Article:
A man suspected of sending more than a dozen suspicious packages containing what authorities described as potentially explosive devices to Democratic political leaders, including Los Angeles Democratic Rep. Maxine Waters, was arrested Friday in Florida.
Cesar Sayoc Jr., 56, was arrested in Plantation, Florida. According to media reports out of Florida, Sayoc, reported to be a registered Republican, has a history of arrests, including making a bomb threat in 2002.
In conjunction with the arrest, a white van — decorated with pro-Trump stickers and images of some Democrats with targets on them — was seized by federal authorities and towed away.
He was arrested in connection with 13 devices mailed to Democratic figures, including former President Barack Obama and former Secretary of State Hillary Clinton. Two of the packages were also sent to Waters — one that was intercepted at a congressional mail facility in Maryland and another that prompted an evacuation of a postal service facility in South Los Angeles on Wednesday.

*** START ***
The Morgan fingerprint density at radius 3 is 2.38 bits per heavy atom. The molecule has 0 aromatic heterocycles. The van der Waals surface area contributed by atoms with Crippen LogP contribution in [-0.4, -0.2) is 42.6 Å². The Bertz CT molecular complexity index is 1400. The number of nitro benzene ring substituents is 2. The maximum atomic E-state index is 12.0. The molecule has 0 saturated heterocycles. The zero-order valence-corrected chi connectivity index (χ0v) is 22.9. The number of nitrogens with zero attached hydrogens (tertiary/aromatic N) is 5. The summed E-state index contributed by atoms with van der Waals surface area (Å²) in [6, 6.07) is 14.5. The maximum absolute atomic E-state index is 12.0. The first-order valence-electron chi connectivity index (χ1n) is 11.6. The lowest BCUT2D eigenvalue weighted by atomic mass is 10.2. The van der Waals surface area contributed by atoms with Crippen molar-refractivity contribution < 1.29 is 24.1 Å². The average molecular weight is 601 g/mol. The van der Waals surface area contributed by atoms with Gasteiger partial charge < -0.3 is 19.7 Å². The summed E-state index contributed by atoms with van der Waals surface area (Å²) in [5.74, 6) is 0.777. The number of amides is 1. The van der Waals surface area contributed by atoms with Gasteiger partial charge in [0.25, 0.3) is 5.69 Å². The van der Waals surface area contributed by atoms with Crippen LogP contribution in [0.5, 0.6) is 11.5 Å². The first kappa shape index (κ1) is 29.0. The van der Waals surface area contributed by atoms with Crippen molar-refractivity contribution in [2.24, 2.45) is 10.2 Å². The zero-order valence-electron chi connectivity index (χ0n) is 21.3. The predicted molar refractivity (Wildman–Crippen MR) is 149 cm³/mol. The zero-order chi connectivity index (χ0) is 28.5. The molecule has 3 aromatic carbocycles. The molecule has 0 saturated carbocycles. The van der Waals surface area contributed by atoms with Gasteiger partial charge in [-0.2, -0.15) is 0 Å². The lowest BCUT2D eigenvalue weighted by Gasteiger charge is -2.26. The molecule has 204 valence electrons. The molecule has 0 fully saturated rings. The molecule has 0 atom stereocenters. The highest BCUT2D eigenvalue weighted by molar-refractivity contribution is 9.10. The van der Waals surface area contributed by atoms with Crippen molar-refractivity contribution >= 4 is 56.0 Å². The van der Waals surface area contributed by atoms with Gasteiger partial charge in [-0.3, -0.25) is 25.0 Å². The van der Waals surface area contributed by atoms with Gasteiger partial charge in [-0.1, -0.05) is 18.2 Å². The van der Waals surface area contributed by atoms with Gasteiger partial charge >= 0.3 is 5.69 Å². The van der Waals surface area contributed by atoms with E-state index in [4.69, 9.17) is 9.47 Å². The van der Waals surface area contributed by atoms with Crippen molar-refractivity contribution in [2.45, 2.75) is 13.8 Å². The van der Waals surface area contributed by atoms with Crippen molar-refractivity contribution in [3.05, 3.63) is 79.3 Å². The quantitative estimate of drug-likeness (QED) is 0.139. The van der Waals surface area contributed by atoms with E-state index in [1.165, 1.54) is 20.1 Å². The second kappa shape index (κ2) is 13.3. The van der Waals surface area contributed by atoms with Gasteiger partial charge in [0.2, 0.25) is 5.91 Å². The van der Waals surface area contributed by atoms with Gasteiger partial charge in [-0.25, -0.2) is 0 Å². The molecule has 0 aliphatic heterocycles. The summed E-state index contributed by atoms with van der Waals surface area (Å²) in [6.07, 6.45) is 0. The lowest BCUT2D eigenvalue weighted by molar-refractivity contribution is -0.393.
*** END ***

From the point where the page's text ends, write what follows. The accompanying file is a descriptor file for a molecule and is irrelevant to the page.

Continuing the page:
The Los Angeles facility near Central and Florence avenues was evacuated Wednesday afternoon. Los Angeles police, along with federal authorities, descended on the scene, and the suspicious item was rendered safe at around 7 p.m.
Federal authorities said the Los Angeles package was similar to those sent to other Democrats on the East Coast. The packages were all plain manila envelopes, with a return address of the Florida office of Democratic Rep. Debbie Wasserman Schultz.
According to FBI Director Christopher Wray, a fingerprint found on one of the packages addressed to Waters matched Sayoc. He also said there is “a possible DNA connection” between Sayoc and samples taken from two of the recovered devices.
“Each device consisted of roughly six inches of PVC pipe, a small clock, a battery, some wiring and what is known as `energetic material,’ which is essentially potential explosives and material that gives off heat and energy through a reaction to heat, shock or friction,” Wray said. “Though we’re still analyzing the devices in our laboratory, these are not hoax devices.”